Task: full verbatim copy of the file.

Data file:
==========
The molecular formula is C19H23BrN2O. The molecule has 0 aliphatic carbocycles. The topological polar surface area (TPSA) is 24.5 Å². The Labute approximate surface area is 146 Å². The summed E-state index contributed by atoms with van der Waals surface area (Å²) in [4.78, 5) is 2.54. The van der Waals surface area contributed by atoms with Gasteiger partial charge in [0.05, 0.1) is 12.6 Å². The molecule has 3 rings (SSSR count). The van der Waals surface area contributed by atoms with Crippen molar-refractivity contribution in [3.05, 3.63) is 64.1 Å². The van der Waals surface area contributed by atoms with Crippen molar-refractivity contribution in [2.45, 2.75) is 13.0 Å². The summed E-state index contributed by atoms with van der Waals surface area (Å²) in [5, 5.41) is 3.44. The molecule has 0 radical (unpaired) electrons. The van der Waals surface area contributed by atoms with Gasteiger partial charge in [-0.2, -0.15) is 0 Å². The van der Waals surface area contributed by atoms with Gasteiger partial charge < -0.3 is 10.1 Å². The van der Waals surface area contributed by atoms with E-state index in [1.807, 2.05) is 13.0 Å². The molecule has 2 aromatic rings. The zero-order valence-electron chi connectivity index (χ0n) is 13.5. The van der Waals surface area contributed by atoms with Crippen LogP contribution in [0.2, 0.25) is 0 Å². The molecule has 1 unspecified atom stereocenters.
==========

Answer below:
The molecular formula is C19H23BrN2O. The molecule has 0 aliphatic carbocycles. The topological polar surface area (TPSA) is 24.5 Å². The Labute approximate surface area is 146 Å². The summed E-state index contributed by atoms with van der Waals surface area (Å²) in [4.78, 5) is 2.54. The van der Waals surface area contributed by atoms with Gasteiger partial charge in [0.05, 0.1) is 12.6 Å². The molecule has 3 rings (SSSR count). The van der Waals surface area contributed by atoms with Crippen molar-refractivity contribution in [3.05, 3.63) is 64.1 Å². The van der Waals surface area contributed by atoms with Crippen molar-refractivity contribution in [2.45, 2.75) is 13.0 Å². The summed E-state index contributed by atoms with van der Waals surface area (Å²) in [5, 5.41) is 3.44. The molecule has 0 radical (unpaired) electrons. The van der Waals surface area contributed by atoms with Gasteiger partial charge in [-0.2, -0.15) is 0 Å². The van der Waals surface area contributed by atoms with Gasteiger partial charge < -0.3 is 10.1 Å². The van der Waals surface area contributed by atoms with E-state index in [1.807, 2.05) is 13.0 Å². The molecule has 2 aromatic rings. The zero-order valence-electron chi connectivity index (χ0n) is 13.5. The van der Waals surface area contributed by atoms with Crippen LogP contribution in [0.2, 0.25) is 0 Å². The molecule has 1 unspecified atom stereocenters.